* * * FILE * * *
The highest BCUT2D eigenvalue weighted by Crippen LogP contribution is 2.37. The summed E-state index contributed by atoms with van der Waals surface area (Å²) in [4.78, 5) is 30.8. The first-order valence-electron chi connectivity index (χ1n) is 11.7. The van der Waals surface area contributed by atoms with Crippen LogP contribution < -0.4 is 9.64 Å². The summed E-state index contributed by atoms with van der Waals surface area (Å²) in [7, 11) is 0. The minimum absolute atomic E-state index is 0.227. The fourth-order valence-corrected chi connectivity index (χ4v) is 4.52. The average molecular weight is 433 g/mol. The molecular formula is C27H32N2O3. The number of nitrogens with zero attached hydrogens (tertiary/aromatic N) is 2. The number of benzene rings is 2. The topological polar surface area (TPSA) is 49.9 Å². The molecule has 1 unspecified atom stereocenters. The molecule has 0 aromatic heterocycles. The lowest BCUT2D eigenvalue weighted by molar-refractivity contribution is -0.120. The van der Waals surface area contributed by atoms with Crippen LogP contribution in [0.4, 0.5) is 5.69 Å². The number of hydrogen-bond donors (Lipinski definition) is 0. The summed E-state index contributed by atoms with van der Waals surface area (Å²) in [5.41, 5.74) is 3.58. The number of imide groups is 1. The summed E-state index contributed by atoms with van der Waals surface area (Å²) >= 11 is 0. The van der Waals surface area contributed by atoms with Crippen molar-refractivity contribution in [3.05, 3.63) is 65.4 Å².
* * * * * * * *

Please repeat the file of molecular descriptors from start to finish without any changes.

The highest BCUT2D eigenvalue weighted by Crippen LogP contribution is 2.37. The summed E-state index contributed by atoms with van der Waals surface area (Å²) in [4.78, 5) is 30.8. The first-order valence-electron chi connectivity index (χ1n) is 11.7. The van der Waals surface area contributed by atoms with Crippen LogP contribution < -0.4 is 9.64 Å². The summed E-state index contributed by atoms with van der Waals surface area (Å²) in [7, 11) is 0. The minimum absolute atomic E-state index is 0.227. The fourth-order valence-corrected chi connectivity index (χ4v) is 4.52. The average molecular weight is 433 g/mol. The molecular formula is C27H32N2O3. The number of nitrogens with zero attached hydrogens (tertiary/aromatic N) is 2. The number of benzene rings is 2. The topological polar surface area (TPSA) is 49.9 Å². The molecule has 1 unspecified atom stereocenters. The molecule has 0 aromatic heterocycles. The lowest BCUT2D eigenvalue weighted by molar-refractivity contribution is -0.120. The van der Waals surface area contributed by atoms with Crippen LogP contribution in [0.4, 0.5) is 5.69 Å². The number of hydrogen-bond donors (Lipinski definition) is 0. The summed E-state index contributed by atoms with van der Waals surface area (Å²) in [5.41, 5.74) is 3.58. The number of imide groups is 1. The summed E-state index contributed by atoms with van der Waals surface area (Å²) >= 11 is 0. The van der Waals surface area contributed by atoms with Crippen molar-refractivity contribution in [3.05, 3.63) is 65.4 Å².